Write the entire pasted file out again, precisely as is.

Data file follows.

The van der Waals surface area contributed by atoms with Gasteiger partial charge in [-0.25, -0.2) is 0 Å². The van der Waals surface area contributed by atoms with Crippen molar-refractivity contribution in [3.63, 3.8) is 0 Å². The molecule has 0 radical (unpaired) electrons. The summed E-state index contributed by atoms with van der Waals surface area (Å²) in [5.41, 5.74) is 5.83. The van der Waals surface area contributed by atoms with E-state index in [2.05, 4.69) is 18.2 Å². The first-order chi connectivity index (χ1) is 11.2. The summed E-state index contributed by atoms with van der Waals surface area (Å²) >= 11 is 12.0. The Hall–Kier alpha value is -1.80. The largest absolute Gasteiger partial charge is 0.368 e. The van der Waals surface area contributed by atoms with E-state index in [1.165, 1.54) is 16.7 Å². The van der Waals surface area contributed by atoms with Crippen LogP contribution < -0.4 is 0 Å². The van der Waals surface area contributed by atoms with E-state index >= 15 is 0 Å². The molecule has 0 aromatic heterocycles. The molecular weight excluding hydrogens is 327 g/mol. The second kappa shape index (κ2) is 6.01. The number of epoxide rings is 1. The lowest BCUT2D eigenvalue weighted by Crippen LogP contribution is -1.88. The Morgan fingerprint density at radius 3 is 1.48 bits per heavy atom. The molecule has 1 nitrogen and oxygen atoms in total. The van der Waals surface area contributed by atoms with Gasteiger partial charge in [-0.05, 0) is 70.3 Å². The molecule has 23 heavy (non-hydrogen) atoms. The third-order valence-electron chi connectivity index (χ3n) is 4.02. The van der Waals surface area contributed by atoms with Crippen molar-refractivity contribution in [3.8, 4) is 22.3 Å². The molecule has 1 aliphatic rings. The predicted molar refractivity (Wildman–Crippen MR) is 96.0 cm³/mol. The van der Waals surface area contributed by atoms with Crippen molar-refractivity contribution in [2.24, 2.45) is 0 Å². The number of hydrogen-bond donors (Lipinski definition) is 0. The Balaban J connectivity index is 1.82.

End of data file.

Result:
The van der Waals surface area contributed by atoms with Gasteiger partial charge in [-0.25, -0.2) is 0 Å². The van der Waals surface area contributed by atoms with Crippen molar-refractivity contribution in [3.63, 3.8) is 0 Å². The molecule has 0 radical (unpaired) electrons. The summed E-state index contributed by atoms with van der Waals surface area (Å²) in [5.41, 5.74) is 5.83. The van der Waals surface area contributed by atoms with E-state index in [2.05, 4.69) is 18.2 Å². The first-order chi connectivity index (χ1) is 11.2. The summed E-state index contributed by atoms with van der Waals surface area (Å²) >= 11 is 12.0. The Hall–Kier alpha value is -1.80. The largest absolute Gasteiger partial charge is 0.368 e. The van der Waals surface area contributed by atoms with E-state index in [1.165, 1.54) is 16.7 Å². The van der Waals surface area contributed by atoms with Crippen LogP contribution < -0.4 is 0 Å². The van der Waals surface area contributed by atoms with E-state index >= 15 is 0 Å². The molecule has 0 aromatic heterocycles. The molecular weight excluding hydrogens is 327 g/mol. The second kappa shape index (κ2) is 6.01. The number of epoxide rings is 1. The lowest BCUT2D eigenvalue weighted by Crippen LogP contribution is -1.88. The Morgan fingerprint density at radius 3 is 1.48 bits per heavy atom. The molecule has 1 nitrogen and oxygen atoms in total. The van der Waals surface area contributed by atoms with Gasteiger partial charge in [-0.05, 0) is 70.3 Å². The molecule has 23 heavy (non-hydrogen) atoms. The third-order valence-electron chi connectivity index (χ3n) is 4.02. The van der Waals surface area contributed by atoms with Crippen molar-refractivity contribution in [3.8, 4) is 22.3 Å². The molecule has 1 aliphatic rings. The predicted molar refractivity (Wildman–Crippen MR) is 96.0 cm³/mol. The van der Waals surface area contributed by atoms with Crippen molar-refractivity contribution in [2.24, 2.45) is 0 Å². The number of hydrogen-bond donors (Lipinski definition) is 0. The Balaban J connectivity index is 1.82.